SAN DIEGO — The Biden administration on Tuesday announced steps to address harm to thousands of families that were separated at the U.S.-Mexico border, expanding efforts to quickly undo relentless changes to immigration policy over the last four years.
President Joe Biden planned to sign orders on family separation, border security and legal immigration, bringing to nine the number of executive actions on immigration during his first two weeks in office. Details were thin, but the moves aim to reverse many of former President Donald Trump's policies to deter immigration, both legal and illegal.
Alejandro Mayorkas, whose nomination as Homeland Security secretary awaits Senate confirmation, will lead a task force on family separation, focused largely on reuniting parents and children who remain apart. It is unclear how many, but about 5,500 children have been identified in court documents as having been separated during Trump's presidency, including about 600 whose parents have yet to be found by a court-appointed committee.
"The task force will report regularly to the President and recommend steps to prevent such tragedies from occurring again," the Biden administration said in a statement.
The review of border security includes a policy to make asylum-seekers wait in Mexican border cities for hearings in U.S. immigration court. It is a step toward fulfilling a campaign pledge to end the Remain in Mexico policy, known officially as Migrant Protection Protocols, which enrolled nearly 70,000 asylum-seekers since it began in January 2019.
The White House said it will "create a humane asylum system" by rescinding or reconsidering Trump policies that caused "chaos, cruelty and confusion." It warned that it will take time, which may cause grumbling among some pro-immigration advocates.
"The situation at the border will not transform overnight, due in large part to the damage done over the last four years." the White House said in a statement. "But the President is committed to an approach that keeps our country safe, strong, and prosperous and that also aligns with our values."
Roberta Jacobson, a top Biden aide on border issues, asked Spanish-language media on Friday to discourage audiences from coming to the U.S. border. "It is not the moment," she said in Spanish, adding that the journey was "very dangerous, and we are in the middle of creating a new system."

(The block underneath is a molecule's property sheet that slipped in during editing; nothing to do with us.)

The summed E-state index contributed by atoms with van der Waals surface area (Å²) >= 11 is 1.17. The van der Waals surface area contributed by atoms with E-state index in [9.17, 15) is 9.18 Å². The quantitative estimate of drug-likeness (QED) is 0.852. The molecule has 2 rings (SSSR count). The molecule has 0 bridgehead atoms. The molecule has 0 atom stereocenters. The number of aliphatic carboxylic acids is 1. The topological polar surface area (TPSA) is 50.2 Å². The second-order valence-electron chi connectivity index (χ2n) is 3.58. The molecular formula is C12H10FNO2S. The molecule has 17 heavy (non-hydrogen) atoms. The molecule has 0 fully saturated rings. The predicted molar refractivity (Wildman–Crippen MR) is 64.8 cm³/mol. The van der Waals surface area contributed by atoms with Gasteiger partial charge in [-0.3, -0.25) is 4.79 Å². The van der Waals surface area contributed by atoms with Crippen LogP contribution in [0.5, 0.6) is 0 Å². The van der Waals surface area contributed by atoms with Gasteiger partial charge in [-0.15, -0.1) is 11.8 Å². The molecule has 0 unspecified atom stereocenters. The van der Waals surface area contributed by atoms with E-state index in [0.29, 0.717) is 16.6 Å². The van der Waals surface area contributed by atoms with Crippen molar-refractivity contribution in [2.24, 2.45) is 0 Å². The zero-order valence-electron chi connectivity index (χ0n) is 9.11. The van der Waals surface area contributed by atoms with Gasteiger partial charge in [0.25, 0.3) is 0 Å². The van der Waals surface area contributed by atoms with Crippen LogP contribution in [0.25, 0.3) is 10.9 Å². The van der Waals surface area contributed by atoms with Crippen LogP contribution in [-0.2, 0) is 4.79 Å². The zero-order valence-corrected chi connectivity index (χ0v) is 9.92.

The White House will also do a "top-to-bottom review of recent regulations, policies, and guidance that have set up barriers to our legal immigration system." It will include a review of Trump's "public charge rule," which makes it more difficult for people who use government benefits to obtain green cards.
The moves demonstrate that, just as Trump remade immigration policies from the White House, Biden can undo them with the stroke of a pen — some more easily than others. On his first day in office, Biden halted work on a border wall with Mexico, lifted a travel ban on several predominantly Muslim countries and reversed plans to exclude people in the country illegally from the 2020 census. He also ordered efforts to preserve the Deferred Action for Childhood Arrivals program, known as DACA, which has shielded hundreds of thousands of people who came to the U.S. as children from deportation.
More lasting changes must pass Congress, a daunting job that Trump and his predecessors Barack Obama and George W. Bush failed to achieve. Also on his first day in office, Biden proposed legislation to give legal status and a path to citizenship to everyone in the country who doesn't have it — an estimated 11 million people.
Biden promised far-reaching changes on immigration during his campaign, but it was unclear how quickly he would tackle the lightning-rod issue. His first-day actions delighted and surprised many pro-immigration advocates who are now being asked for patience.
It is unclear when Biden will lift bans on many temporary work visas and green cards that took effect after the coronavirus pandemic struck or when he will stop allowing authorities to immediately expel people at the border on public health grounds without an opportunity to seek asylum.
Esther Olavarria, deputy director of the White House Domestic Policy Council for immigration, said at a U.S. Conference of Mayors meeting last month that an executive order aimed at "restoring sanity at the U.S.-Mexico border" would end the Remain in Mexico policy and agreements that the Trump administration struck with Guatemala, El Salvador and Honduras for the U.S. to reject asylum applicants and instead send them to those Central American countries with an opportunity to seek protection there.
Olivarria told the mayors to expect an order that restores the U.S. refugee resettlement program after dramatic cuts under Trump but that measure was not included in Tuesday's announcements.